The Tibet House US Benefit also featured performances from The National, Iggy Pop and Patti Smith
The occasion was to celebrate the Tibetan Year Of The Wood Horse and raise awareness of human rights issues and also featured performances by The National and Patti Smith. Scroll up to see New Order and Iggy Pop cover ‘Love Will Tear Us Apart’ now.
Curated by composer Philip Glass – who took to the stage before each act to introduce them – the evening began with traditional chanting by Tibetan monks before steel pedal guitarist Robert Randolph performed two songs to the seated audience.
Three fifths of The National – Matt Berninger plus Aaron and Bryce Dressner, then took to the stage, accompanied by Sufjan Stevens (on piano initially), a trombonist and the Scorchio String quartet, who have been involved with the Tibet House benefit shows since 2001, and who accompanied all of the acts performing. The band played sparse versions of ‘I Need My Girl’, ‘This Is The Last Time’ and ‘Vanderlyle Crybaby Geeks’ before Stevens, Bryce Dressner and pianist Nico Muhly performed two songs from their experimental Planetarium collaboration.
Glass then performed one piece with Muhly and two with violinist Tim Fain, while Tibetan folk singer Techung played three of his songs.
New Order took to the stage next, and with Glass on piano they accompanied Manchester poet Mike Garry as he recited ‘St Anthony’, his tribute to Factory Records owner Tony Wilson. After that, Iggy Pop – dressed in a suit, albeit without a shirt – shared vocal duties with Bernard Sumner on new New Order rarity ‘Californian Grass’, before launching into versions of Joy Division’s ‘Transmission’ and ‘Love Will Tear Us Apart’.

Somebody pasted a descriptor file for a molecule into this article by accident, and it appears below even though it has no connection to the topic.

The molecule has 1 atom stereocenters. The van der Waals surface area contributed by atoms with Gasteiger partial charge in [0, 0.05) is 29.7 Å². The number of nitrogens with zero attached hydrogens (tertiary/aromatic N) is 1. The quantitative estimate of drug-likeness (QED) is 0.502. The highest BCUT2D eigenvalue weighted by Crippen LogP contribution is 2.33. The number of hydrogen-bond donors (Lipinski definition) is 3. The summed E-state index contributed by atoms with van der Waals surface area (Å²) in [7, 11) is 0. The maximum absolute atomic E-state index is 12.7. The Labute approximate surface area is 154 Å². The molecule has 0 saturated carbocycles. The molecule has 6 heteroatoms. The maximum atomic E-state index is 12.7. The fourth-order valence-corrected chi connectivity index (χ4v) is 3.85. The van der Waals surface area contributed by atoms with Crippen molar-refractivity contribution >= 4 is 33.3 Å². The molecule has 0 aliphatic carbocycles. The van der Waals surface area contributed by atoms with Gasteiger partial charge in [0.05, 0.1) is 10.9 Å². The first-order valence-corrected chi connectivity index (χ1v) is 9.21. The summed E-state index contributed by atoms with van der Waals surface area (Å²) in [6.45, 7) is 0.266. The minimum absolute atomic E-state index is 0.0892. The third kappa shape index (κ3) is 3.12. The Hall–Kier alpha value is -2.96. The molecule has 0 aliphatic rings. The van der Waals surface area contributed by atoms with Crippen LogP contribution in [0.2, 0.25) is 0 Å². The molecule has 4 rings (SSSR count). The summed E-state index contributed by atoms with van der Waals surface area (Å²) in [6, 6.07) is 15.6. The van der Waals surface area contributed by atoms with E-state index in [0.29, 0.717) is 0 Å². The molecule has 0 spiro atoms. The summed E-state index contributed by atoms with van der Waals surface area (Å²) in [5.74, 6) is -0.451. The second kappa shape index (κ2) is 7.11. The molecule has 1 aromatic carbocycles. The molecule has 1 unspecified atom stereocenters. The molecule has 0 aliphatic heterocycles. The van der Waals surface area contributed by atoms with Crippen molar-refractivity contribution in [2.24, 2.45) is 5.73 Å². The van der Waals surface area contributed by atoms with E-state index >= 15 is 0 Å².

New Order left the stage, but Iggy Pop stayed on, running through ‘Sister Midnight’ and ‘Nightclubbing’ with Patti Smith’s band and the string quartet. He then performed a lyrical version of Philip Glass’ ‘Mishima – November 25th’, a tribute to Japanese playwright, poet, director and author Yukio Mishima, who ended his life by ritual suicide on that date in 1970.
It was then the turn of Patti Smith to take centre stage. She began with a version of the late Lou Reed’s ‘Perfect Day’, before her daughter joined her on piano for a reading of the Ted Hughes poem New Foal. After that, Smith and her band played ‘Land’ and ‘Gloria’.
The finale saw all of the evening’s performers, including Tibetan monks, gathered together onstage for a rendition of Smith’s ‘People Have The Power’. As the song reached its climax, Smith took both Iggy Pop and Philip Glass by the hand and guided the crowd in a rousing singalong.